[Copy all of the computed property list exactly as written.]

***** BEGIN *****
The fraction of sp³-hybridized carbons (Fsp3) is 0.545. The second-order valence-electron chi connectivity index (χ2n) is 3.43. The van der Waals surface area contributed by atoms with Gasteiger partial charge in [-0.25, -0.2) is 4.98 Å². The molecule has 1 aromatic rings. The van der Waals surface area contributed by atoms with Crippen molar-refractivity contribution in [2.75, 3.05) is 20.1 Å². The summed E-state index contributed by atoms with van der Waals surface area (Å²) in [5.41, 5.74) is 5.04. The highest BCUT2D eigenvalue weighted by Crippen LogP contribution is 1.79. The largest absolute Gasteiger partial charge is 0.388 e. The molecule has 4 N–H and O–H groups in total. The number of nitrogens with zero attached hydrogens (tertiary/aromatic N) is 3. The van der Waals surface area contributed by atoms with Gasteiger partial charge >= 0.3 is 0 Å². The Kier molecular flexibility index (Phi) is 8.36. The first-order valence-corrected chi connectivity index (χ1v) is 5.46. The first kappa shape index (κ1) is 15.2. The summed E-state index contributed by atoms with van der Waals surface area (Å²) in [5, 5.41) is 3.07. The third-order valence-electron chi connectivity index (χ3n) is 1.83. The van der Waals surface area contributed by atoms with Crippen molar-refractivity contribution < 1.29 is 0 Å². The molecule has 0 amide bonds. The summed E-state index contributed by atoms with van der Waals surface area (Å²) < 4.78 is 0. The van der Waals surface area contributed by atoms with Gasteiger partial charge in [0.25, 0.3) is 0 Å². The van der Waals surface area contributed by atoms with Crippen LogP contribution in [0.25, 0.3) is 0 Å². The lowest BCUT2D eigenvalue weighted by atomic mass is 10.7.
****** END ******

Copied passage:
The fraction of sp³-hybridized carbons (Fsp3) is 0.545. The second-order valence-electron chi connectivity index (χ2n) is 3.43. The van der Waals surface area contributed by atoms with Gasteiger partial charge in [-0.25, -0.2) is 4.98 Å². The molecule has 1 aromatic rings. The van der Waals surface area contributed by atoms with Crippen molar-refractivity contribution in [2.75, 3.05) is 20.1 Å². The summed E-state index contributed by atoms with van der Waals surface area (Å²) in [5.41, 5.74) is 5.04. The highest BCUT2D eigenvalue weighted by Crippen LogP contribution is 1.79. The largest absolute Gasteiger partial charge is 0.388 e. The molecule has 4 N–H and O–H groups in total. The number of nitrogens with zero attached hydrogens (tertiary/aromatic N) is 3. The van der Waals surface area contributed by atoms with Gasteiger partial charge >= 0.3 is 0 Å². The Kier molecular flexibility index (Phi) is 8.36. The first-order valence-corrected chi connectivity index (χ1v) is 5.46. The first kappa shape index (κ1) is 15.2. The summed E-state index contributed by atoms with van der Waals surface area (Å²) in [5, 5.41) is 3.07. The third-order valence-electron chi connectivity index (χ3n) is 1.83. The van der Waals surface area contributed by atoms with Crippen molar-refractivity contribution < 1.29 is 0 Å². The molecule has 0 amide bonds. The summed E-state index contributed by atoms with van der Waals surface area (Å²) < 4.78 is 0. The van der Waals surface area contributed by atoms with Gasteiger partial charge in [0.25, 0.3) is 0 Å². The van der Waals surface area contributed by atoms with Crippen LogP contribution in [0.25, 0.3) is 0 Å². The lowest BCUT2D eigenvalue weighted by atomic mass is 10.7.